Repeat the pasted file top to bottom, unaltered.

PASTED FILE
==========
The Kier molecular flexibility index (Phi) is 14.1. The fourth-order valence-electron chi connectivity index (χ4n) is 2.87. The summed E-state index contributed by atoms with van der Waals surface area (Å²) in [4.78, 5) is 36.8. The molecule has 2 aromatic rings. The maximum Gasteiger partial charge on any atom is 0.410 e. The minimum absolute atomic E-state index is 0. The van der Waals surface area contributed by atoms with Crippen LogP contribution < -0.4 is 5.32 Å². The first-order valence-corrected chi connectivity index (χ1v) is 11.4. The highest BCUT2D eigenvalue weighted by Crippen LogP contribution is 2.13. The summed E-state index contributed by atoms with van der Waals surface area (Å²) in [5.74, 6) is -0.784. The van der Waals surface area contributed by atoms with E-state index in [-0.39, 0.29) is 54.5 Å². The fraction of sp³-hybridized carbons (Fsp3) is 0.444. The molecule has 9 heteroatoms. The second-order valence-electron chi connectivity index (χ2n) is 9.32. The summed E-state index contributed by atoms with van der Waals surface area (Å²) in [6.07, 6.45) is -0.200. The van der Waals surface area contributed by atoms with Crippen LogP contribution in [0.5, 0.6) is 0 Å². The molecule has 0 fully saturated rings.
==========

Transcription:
The Kier molecular flexibility index (Phi) is 14.1. The fourth-order valence-electron chi connectivity index (χ4n) is 2.87. The summed E-state index contributed by atoms with van der Waals surface area (Å²) in [4.78, 5) is 36.8. The molecule has 2 aromatic rings. The maximum Gasteiger partial charge on any atom is 0.410 e. The minimum absolute atomic E-state index is 0. The van der Waals surface area contributed by atoms with Crippen LogP contribution < -0.4 is 5.32 Å². The first-order valence-corrected chi connectivity index (χ1v) is 11.4. The highest BCUT2D eigenvalue weighted by Crippen LogP contribution is 2.13. The summed E-state index contributed by atoms with van der Waals surface area (Å²) in [5.74, 6) is -0.784. The van der Waals surface area contributed by atoms with E-state index in [-0.39, 0.29) is 54.5 Å². The fraction of sp³-hybridized carbons (Fsp3) is 0.444. The molecule has 9 heteroatoms. The second-order valence-electron chi connectivity index (χ2n) is 9.32. The summed E-state index contributed by atoms with van der Waals surface area (Å²) in [6.07, 6.45) is -0.200. The van der Waals surface area contributed by atoms with Crippen LogP contribution in [0.5, 0.6) is 0 Å². The molecule has 0 fully saturated rings.